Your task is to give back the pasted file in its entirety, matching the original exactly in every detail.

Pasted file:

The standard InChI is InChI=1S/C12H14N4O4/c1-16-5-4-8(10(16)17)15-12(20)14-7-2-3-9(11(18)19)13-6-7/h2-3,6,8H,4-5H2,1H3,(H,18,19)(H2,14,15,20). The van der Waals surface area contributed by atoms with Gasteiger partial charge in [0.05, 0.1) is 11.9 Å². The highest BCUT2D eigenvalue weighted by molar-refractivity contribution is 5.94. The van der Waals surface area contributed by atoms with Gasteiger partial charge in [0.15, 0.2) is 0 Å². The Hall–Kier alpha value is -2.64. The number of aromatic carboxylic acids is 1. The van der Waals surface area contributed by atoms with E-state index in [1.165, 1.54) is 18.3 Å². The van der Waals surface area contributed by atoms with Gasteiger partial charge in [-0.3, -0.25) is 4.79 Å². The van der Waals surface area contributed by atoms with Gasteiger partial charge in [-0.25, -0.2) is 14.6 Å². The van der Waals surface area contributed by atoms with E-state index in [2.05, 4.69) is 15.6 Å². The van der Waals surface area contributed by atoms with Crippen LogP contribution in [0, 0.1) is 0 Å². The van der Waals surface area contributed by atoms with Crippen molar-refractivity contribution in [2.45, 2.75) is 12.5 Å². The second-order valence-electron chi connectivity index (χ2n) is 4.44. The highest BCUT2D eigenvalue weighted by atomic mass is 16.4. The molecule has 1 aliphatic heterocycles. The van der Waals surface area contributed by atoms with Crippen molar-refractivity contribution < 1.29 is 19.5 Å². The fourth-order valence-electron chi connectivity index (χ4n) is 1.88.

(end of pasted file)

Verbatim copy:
The standard InChI is InChI=1S/C12H14N4O4/c1-16-5-4-8(10(16)17)15-12(20)14-7-2-3-9(11(18)19)13-6-7/h2-3,6,8H,4-5H2,1H3,(H,18,19)(H2,14,15,20). The van der Waals surface area contributed by atoms with Gasteiger partial charge in [0.05, 0.1) is 11.9 Å². The highest BCUT2D eigenvalue weighted by molar-refractivity contribution is 5.94. The van der Waals surface area contributed by atoms with Gasteiger partial charge in [0.15, 0.2) is 0 Å². The Hall–Kier alpha value is -2.64. The number of aromatic carboxylic acids is 1. The van der Waals surface area contributed by atoms with E-state index in [1.165, 1.54) is 18.3 Å². The van der Waals surface area contributed by atoms with Gasteiger partial charge in [-0.3, -0.25) is 4.79 Å². The van der Waals surface area contributed by atoms with Gasteiger partial charge in [-0.25, -0.2) is 14.6 Å². The van der Waals surface area contributed by atoms with E-state index in [2.05, 4.69) is 15.6 Å². The van der Waals surface area contributed by atoms with Crippen LogP contribution in [0, 0.1) is 0 Å². The van der Waals surface area contributed by atoms with Crippen molar-refractivity contribution in [2.45, 2.75) is 12.5 Å². The second-order valence-electron chi connectivity index (χ2n) is 4.44. The highest BCUT2D eigenvalue weighted by atomic mass is 16.4. The molecule has 1 aliphatic heterocycles. The van der Waals surface area contributed by atoms with Crippen molar-refractivity contribution < 1.29 is 19.5 Å². The fourth-order valence-electron chi connectivity index (χ4n) is 1.88.